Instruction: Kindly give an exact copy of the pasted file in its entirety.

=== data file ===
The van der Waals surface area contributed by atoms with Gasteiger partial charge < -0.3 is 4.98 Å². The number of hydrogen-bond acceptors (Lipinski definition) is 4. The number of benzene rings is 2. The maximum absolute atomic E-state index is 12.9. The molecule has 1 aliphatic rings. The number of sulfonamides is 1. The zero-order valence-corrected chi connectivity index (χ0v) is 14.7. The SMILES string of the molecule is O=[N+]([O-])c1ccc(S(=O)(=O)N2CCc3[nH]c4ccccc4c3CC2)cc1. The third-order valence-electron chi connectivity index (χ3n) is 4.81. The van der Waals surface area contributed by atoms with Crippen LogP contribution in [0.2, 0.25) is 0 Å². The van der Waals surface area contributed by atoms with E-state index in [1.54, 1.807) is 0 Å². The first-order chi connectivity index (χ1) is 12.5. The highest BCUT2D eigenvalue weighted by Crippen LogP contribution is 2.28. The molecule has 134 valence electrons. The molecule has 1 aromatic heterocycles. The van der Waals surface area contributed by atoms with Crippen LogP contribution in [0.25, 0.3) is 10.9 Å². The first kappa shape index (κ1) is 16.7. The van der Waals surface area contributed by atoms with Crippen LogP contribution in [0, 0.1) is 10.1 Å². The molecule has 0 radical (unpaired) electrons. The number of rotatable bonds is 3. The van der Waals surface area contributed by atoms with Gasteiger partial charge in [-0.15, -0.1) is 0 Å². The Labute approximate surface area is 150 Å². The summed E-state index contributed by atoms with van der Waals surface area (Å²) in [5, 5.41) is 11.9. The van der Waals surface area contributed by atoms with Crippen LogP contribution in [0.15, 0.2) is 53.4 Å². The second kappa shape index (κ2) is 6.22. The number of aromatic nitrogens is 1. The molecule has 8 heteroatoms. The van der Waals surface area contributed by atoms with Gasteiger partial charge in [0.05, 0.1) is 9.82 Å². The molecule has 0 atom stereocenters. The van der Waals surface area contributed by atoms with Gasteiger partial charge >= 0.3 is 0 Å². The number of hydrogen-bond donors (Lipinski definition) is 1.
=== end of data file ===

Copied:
The van der Waals surface area contributed by atoms with Gasteiger partial charge < -0.3 is 4.98 Å². The number of hydrogen-bond acceptors (Lipinski definition) is 4. The number of benzene rings is 2. The maximum absolute atomic E-state index is 12.9. The molecule has 1 aliphatic rings. The number of sulfonamides is 1. The zero-order valence-corrected chi connectivity index (χ0v) is 14.7. The SMILES string of the molecule is O=[N+]([O-])c1ccc(S(=O)(=O)N2CCc3[nH]c4ccccc4c3CC2)cc1. The third-order valence-electron chi connectivity index (χ3n) is 4.81. The van der Waals surface area contributed by atoms with Crippen LogP contribution in [0.2, 0.25) is 0 Å². The van der Waals surface area contributed by atoms with E-state index in [1.54, 1.807) is 0 Å². The first-order chi connectivity index (χ1) is 12.5. The highest BCUT2D eigenvalue weighted by Crippen LogP contribution is 2.28. The molecule has 134 valence electrons. The molecule has 1 aromatic heterocycles. The van der Waals surface area contributed by atoms with Crippen LogP contribution in [0.25, 0.3) is 10.9 Å². The first kappa shape index (κ1) is 16.7. The van der Waals surface area contributed by atoms with Crippen LogP contribution in [0, 0.1) is 10.1 Å². The molecule has 0 radical (unpaired) electrons. The number of rotatable bonds is 3. The van der Waals surface area contributed by atoms with Gasteiger partial charge in [-0.15, -0.1) is 0 Å². The Labute approximate surface area is 150 Å². The summed E-state index contributed by atoms with van der Waals surface area (Å²) in [5, 5.41) is 11.9. The van der Waals surface area contributed by atoms with Crippen LogP contribution in [0.15, 0.2) is 53.4 Å². The second kappa shape index (κ2) is 6.22. The number of aromatic nitrogens is 1. The molecule has 8 heteroatoms. The van der Waals surface area contributed by atoms with Gasteiger partial charge in [0.05, 0.1) is 9.82 Å². The molecule has 0 atom stereocenters. The van der Waals surface area contributed by atoms with Gasteiger partial charge >= 0.3 is 0 Å². The number of hydrogen-bond donors (Lipinski definition) is 1.